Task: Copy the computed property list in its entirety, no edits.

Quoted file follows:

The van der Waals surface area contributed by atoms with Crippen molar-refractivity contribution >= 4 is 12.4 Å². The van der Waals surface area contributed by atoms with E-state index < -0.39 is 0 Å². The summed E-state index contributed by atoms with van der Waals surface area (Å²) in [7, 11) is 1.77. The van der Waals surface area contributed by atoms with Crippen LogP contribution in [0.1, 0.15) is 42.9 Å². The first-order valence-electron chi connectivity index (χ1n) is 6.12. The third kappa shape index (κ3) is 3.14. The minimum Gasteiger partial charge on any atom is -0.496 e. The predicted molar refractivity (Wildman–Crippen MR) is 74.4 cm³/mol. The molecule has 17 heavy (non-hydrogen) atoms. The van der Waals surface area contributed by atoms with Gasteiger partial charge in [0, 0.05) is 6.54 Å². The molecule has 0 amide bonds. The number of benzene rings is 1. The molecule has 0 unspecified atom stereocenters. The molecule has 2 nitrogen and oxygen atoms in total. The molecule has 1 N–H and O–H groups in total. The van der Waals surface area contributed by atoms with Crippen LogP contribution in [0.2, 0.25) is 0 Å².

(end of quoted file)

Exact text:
The van der Waals surface area contributed by atoms with Crippen molar-refractivity contribution >= 4 is 12.4 Å². The van der Waals surface area contributed by atoms with E-state index < -0.39 is 0 Å². The summed E-state index contributed by atoms with van der Waals surface area (Å²) in [7, 11) is 1.77. The van der Waals surface area contributed by atoms with Crippen LogP contribution in [0.1, 0.15) is 42.9 Å². The first-order valence-electron chi connectivity index (χ1n) is 6.12. The third kappa shape index (κ3) is 3.14. The minimum Gasteiger partial charge on any atom is -0.496 e. The predicted molar refractivity (Wildman–Crippen MR) is 74.4 cm³/mol. The molecule has 17 heavy (non-hydrogen) atoms. The van der Waals surface area contributed by atoms with Gasteiger partial charge in [0, 0.05) is 6.54 Å². The molecule has 0 amide bonds. The number of benzene rings is 1. The molecule has 0 unspecified atom stereocenters. The molecule has 2 nitrogen and oxygen atoms in total. The molecule has 1 N–H and O–H groups in total. The van der Waals surface area contributed by atoms with Crippen LogP contribution in [0.2, 0.25) is 0 Å².